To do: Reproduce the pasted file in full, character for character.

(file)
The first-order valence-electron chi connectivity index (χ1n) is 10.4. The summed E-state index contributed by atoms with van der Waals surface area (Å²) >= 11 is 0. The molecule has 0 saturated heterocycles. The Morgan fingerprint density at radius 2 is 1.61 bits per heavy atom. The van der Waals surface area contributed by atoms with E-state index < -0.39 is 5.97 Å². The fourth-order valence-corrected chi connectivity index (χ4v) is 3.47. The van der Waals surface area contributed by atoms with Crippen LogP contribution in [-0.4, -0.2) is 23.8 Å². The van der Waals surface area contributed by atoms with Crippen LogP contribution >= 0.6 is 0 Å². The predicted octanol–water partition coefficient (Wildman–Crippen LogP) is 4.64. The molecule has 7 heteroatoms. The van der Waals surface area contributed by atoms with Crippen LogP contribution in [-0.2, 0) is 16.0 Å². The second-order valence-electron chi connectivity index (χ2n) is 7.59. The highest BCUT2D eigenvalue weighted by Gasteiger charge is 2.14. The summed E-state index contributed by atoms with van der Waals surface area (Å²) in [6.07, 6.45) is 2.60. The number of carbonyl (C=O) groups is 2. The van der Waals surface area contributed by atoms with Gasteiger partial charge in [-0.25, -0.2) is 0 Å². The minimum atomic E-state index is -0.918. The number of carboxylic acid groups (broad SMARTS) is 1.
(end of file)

The first-order valence-electron chi connectivity index (χ1n) is 10.4. The summed E-state index contributed by atoms with van der Waals surface area (Å²) >= 11 is 0. The molecule has 0 saturated heterocycles. The Morgan fingerprint density at radius 2 is 1.61 bits per heavy atom. The van der Waals surface area contributed by atoms with E-state index < -0.39 is 5.97 Å². The fourth-order valence-corrected chi connectivity index (χ4v) is 3.47. The van der Waals surface area contributed by atoms with Crippen LogP contribution in [-0.4, -0.2) is 23.8 Å². The van der Waals surface area contributed by atoms with Crippen LogP contribution >= 0.6 is 0 Å². The predicted octanol–water partition coefficient (Wildman–Crippen LogP) is 4.64. The molecule has 7 heteroatoms. The van der Waals surface area contributed by atoms with Crippen LogP contribution in [-0.2, 0) is 16.0 Å². The second-order valence-electron chi connectivity index (χ2n) is 7.59. The highest BCUT2D eigenvalue weighted by Gasteiger charge is 2.14. The summed E-state index contributed by atoms with van der Waals surface area (Å²) in [6.07, 6.45) is 2.60. The number of carbonyl (C=O) groups is 2. The van der Waals surface area contributed by atoms with Gasteiger partial charge in [-0.25, -0.2) is 0 Å². The minimum atomic E-state index is -0.918. The number of carboxylic acid groups (broad SMARTS) is 1.